The statute also establishes rules regarding UIM coverage and requires insurance companies to make certain disclosures about UIM coverage to their insureds. These rules and disclosure requirements vary depending on whether a policy was " new" or " existing" on January 1, 2001.

Subsection (b) of the statute governs new policies. This subsection creates a presumption of UIM coverage in all new policies unless it has been validly rejected under subsection (g). The presumptive amount of coverage is the lesser of: (1) the policy's liability limits, or (2) the maximum UIM coverage available under the policy. Id. § 31A-22-305.3(2)(b). A named insured can waive the presumptive amount (and purchase less UIM coverage) by signing an acknowledgment form that meets certain requirements. Id.

Subsection (h) of the statute governs existing policies. Although UIM coverage is not presumptively included in existing policies, subsection (h) requires insurers to disclose information to insureds that have

Page 1226

some UIM coverage, but in an amount less than the liability limits or the maximum available under the policy. Id. § 31A-22-305.3(2)(h).

B. UPS's Automobile Insurance Policy with Liberty Mutual

UPS has long obtained automobile insurance policies from Liberty Mutual. Since 2001, these policies have had deductibles equal to the policy limits. This arrangement leaves much of the risk with UPS, but creates risk for Liberty Mutual by requiring it to pay claims if UPS is unable to do so.

With each policy renewal, UPS decides whether to purchase UIM coverage on a state-by-state basis. Under this arrangement, UPS has chosen to reject UIM coverage in every state where permitted by state law. Utah was one of these states.

In Utah, Liberty Mutual submitted a form to its policyholders that stated:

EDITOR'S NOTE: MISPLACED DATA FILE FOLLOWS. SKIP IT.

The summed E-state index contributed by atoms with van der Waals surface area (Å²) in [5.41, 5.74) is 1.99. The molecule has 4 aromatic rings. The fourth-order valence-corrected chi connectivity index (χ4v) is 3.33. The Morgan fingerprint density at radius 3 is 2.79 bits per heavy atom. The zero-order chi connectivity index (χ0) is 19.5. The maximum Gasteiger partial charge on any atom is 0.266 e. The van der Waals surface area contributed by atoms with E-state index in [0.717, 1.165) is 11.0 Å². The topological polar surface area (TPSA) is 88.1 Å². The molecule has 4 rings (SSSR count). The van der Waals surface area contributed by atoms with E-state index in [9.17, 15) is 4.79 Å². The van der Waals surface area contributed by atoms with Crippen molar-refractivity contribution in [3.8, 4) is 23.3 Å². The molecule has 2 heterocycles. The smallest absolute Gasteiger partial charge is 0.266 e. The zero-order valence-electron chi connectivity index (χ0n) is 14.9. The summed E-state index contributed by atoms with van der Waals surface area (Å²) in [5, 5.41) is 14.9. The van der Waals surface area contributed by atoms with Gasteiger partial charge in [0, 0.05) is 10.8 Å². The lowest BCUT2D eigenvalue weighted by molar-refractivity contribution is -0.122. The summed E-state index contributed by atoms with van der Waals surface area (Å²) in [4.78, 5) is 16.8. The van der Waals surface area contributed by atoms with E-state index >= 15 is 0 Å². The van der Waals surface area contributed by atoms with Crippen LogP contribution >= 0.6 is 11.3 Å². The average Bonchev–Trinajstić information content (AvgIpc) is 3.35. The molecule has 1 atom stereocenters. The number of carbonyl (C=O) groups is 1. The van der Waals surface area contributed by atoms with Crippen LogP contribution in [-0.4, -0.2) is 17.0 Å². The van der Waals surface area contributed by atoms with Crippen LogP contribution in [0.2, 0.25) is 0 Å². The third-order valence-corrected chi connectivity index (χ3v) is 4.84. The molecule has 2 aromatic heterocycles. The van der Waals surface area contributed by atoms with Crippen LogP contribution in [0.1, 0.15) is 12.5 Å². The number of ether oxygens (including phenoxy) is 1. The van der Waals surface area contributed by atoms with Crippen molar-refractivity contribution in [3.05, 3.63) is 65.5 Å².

A new Utah law requires that we provide you with an additional insurance coverage. It is called Underinsured Motorist coverage (hereafter, UIM). This coverage gives you additional insurance benefits if you or others in your automobile are injured in an automobile accident caused by another party who is primarily at fault, but that party does not have enough insurance to compensate you for your injuries. UIM coverage is not the same as the Uninsured Motorist (UM) coverage you may currently have on your policy.
The law states that we must provide you with UIM coverage in minimum amounts of $10,000 for one person in any one accident and $20,000 for two or more persons in any one accident. The form providing the coverage has been added to your policy. Please read this form. The premium charge for this coverage has been included in the total premium amount for your policy renewal. Please refer to your Renewal Notice for the actual premium charge.
The law also allows you to reject UIM coverage if you do not want it. Any rejection of coverage must be done in writing. The rejection will last as long as we are your insurer or until you send us a written request to add the coverage.

Appellant's App. vol. 3, at 686-92.

The accompanying form presented UPS with two options: (1) purchase UIM coverage of at least $10,000 for one person and $20,000 for two or more persons in any one accident, or (2) reject all UIM coverage. UPS took the second option, signing a ...